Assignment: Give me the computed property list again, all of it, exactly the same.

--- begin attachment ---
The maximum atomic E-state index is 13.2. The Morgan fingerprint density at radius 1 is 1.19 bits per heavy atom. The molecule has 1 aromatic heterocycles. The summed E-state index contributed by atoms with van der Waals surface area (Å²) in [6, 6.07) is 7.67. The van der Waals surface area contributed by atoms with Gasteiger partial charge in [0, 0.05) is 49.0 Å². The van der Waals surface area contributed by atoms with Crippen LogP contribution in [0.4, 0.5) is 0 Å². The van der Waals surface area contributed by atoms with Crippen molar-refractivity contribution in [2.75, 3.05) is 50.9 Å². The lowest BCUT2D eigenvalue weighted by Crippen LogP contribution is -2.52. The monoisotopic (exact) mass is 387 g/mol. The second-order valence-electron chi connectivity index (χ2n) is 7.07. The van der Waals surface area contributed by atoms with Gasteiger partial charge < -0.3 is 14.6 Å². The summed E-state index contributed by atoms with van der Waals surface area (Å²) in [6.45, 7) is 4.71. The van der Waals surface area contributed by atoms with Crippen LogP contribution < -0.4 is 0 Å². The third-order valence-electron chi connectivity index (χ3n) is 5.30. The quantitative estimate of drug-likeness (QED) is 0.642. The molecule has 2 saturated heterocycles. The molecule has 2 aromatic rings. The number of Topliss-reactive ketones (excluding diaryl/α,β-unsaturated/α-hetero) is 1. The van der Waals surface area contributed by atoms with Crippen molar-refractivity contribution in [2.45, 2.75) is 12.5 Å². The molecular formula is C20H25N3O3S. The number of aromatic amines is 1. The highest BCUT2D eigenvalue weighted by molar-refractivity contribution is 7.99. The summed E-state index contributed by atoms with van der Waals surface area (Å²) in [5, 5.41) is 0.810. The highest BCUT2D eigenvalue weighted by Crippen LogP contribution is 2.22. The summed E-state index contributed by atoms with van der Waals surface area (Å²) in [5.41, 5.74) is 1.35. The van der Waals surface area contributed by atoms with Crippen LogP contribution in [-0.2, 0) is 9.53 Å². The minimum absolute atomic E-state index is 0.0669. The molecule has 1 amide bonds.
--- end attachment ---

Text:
The maximum atomic E-state index is 13.2. The Morgan fingerprint density at radius 1 is 1.19 bits per heavy atom. The molecule has 1 aromatic heterocycles. The summed E-state index contributed by atoms with van der Waals surface area (Å²) in [6, 6.07) is 7.67. The van der Waals surface area contributed by atoms with Gasteiger partial charge in [0, 0.05) is 49.0 Å². The van der Waals surface area contributed by atoms with Crippen LogP contribution in [0.4, 0.5) is 0 Å². The van der Waals surface area contributed by atoms with Crippen molar-refractivity contribution in [2.75, 3.05) is 50.9 Å². The lowest BCUT2D eigenvalue weighted by Crippen LogP contribution is -2.52. The monoisotopic (exact) mass is 387 g/mol. The second-order valence-electron chi connectivity index (χ2n) is 7.07. The van der Waals surface area contributed by atoms with Gasteiger partial charge < -0.3 is 14.6 Å². The summed E-state index contributed by atoms with van der Waals surface area (Å²) in [6.45, 7) is 4.71. The van der Waals surface area contributed by atoms with Crippen LogP contribution < -0.4 is 0 Å². The third-order valence-electron chi connectivity index (χ3n) is 5.30. The quantitative estimate of drug-likeness (QED) is 0.642. The molecule has 2 saturated heterocycles. The molecule has 2 aromatic rings. The number of Topliss-reactive ketones (excluding diaryl/α,β-unsaturated/α-hetero) is 1. The van der Waals surface area contributed by atoms with Crippen molar-refractivity contribution in [2.45, 2.75) is 12.5 Å². The molecular formula is C20H25N3O3S. The number of aromatic amines is 1. The highest BCUT2D eigenvalue weighted by molar-refractivity contribution is 7.99. The summed E-state index contributed by atoms with van der Waals surface area (Å²) in [5, 5.41) is 0.810. The highest BCUT2D eigenvalue weighted by Crippen LogP contribution is 2.22. The summed E-state index contributed by atoms with van der Waals surface area (Å²) in [5.41, 5.74) is 1.35. The van der Waals surface area contributed by atoms with Crippen LogP contribution in [-0.2, 0) is 9.53 Å². The minimum absolute atomic E-state index is 0.0669. The molecule has 1 amide bonds.